Taking it to the Trails

Taking it to the Trails

Taking it to the Trails: Latest round of upgrades courtesy of Maine Conservations Corps

The summer of 2018 brought a significant improvement to the Farm Loop Trail, whose nearly three-mile network of trails invites thousands of visitors each year to traverse the diverse mix of ecosystems that make up the Wolfe’s Neck Center property. Thanks to the efforts of crew members of the Maine Conservation Corps, who spent three weeks camping and working at WNC, the trail was made safer and more navigable after heavy winds and rain had uprooted trees and brought other damage along the sought-after route.

The work of MCC continues here at Wolfe’s Neck Center, as do our continued efforts to connect the farm, forest, and sea in a safe and accessible way with the ongoing expansion of the Farm Loop Trail. While last summer’s work focused on the area of the trail along the Little River marsh and northbound, renewed grant funding for 2019 enabled us to make improvements to the section between Middle Bay and West Bay of our campground. This section has now been rerouted to address concerns of safety, trail durability and to address concerns around erosion. The project was generously funded the Onion Foundation, whose mission is to encourage conservation and stewardship of the natural environment and to promote music and the arts in the state of Maine.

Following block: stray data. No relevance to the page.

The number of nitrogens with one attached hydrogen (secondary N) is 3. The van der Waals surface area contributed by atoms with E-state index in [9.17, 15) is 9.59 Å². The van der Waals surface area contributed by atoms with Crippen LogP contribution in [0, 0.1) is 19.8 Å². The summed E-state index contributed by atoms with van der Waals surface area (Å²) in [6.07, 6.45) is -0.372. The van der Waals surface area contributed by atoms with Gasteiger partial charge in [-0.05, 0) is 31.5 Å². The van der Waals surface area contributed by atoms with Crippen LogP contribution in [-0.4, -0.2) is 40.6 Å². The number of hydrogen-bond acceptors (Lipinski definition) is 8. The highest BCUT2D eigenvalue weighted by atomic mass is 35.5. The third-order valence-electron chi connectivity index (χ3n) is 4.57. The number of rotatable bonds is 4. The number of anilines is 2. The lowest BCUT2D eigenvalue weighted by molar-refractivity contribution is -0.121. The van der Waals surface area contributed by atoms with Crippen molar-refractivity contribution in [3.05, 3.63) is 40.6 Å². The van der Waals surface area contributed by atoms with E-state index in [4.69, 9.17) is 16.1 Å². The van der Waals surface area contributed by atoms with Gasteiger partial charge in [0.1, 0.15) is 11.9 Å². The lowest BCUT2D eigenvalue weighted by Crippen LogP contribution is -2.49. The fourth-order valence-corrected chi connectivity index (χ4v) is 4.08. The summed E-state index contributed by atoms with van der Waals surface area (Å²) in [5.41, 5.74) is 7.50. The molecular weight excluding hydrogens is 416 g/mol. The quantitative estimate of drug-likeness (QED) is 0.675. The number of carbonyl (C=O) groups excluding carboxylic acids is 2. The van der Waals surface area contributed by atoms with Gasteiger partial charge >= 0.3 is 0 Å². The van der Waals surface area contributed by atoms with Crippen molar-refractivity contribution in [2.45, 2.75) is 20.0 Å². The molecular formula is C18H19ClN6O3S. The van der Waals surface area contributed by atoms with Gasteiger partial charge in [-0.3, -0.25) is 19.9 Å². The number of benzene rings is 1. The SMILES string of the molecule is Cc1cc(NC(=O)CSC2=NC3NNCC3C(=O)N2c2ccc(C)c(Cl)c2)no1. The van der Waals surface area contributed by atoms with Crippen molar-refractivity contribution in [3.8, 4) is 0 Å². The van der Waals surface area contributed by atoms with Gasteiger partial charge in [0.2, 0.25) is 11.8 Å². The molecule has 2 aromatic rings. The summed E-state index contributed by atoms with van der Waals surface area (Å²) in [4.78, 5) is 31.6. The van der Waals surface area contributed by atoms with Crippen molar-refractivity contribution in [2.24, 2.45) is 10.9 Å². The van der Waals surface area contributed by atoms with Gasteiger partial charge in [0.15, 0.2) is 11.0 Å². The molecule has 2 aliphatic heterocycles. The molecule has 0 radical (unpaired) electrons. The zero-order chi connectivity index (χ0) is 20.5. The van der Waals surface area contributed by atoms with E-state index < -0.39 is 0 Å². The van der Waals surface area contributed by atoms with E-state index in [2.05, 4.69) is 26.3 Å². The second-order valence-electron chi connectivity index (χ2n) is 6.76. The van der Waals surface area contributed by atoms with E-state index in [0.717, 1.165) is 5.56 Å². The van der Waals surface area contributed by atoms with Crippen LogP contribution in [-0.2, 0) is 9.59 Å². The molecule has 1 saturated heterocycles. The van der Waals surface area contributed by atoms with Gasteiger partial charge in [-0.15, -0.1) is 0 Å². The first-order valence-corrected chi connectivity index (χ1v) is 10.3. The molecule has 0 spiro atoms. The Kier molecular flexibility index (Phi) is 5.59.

Seven crew members arrived eager to support our efforts as part of a two-week undertaking in mid-August. The first item to address was rerouting the trail. It formerly had an access point going through a campsite in Middle Bay, and will now bypass Middle Bay to make it more publicly accessible. This new route instead takes hikers on a scenic path with open pastures and views of the campus on one side and forest on the other with intermittent views of Casco Bay.

Construction Underway

Watch a time lapse of the crew members installing the 52-foot bridge!

Next was the need to invest in long term plans for a more sustainable trail system that limits future erosion concerns. The crew built four new bridges—one that’s 52-feet long—which should be stable for several decades. We invite you to see the progress that was made and, if you are a regular trail-goer at Wolfe’s Neck Center, to notice the extent of these improvements.

There’s no limit to future ideas for this section of the trail and for the Farm Loop Trail as a whole. But for now visitors can expect a special experience, where they’ll have the chance to walk right along the pasture and see cows up close. This, along with this year’s improvements to the trailhead behind the Livestock Barn and the new addition of the Discovery Trail leading to the organic dairy barn, make for enhanced ways to spend your time at Wolfe’s Neck Center, connecting to food, farming, and the environment.


Click Here to learn more about our Farm Loop Trail on Maine Trail Finder.

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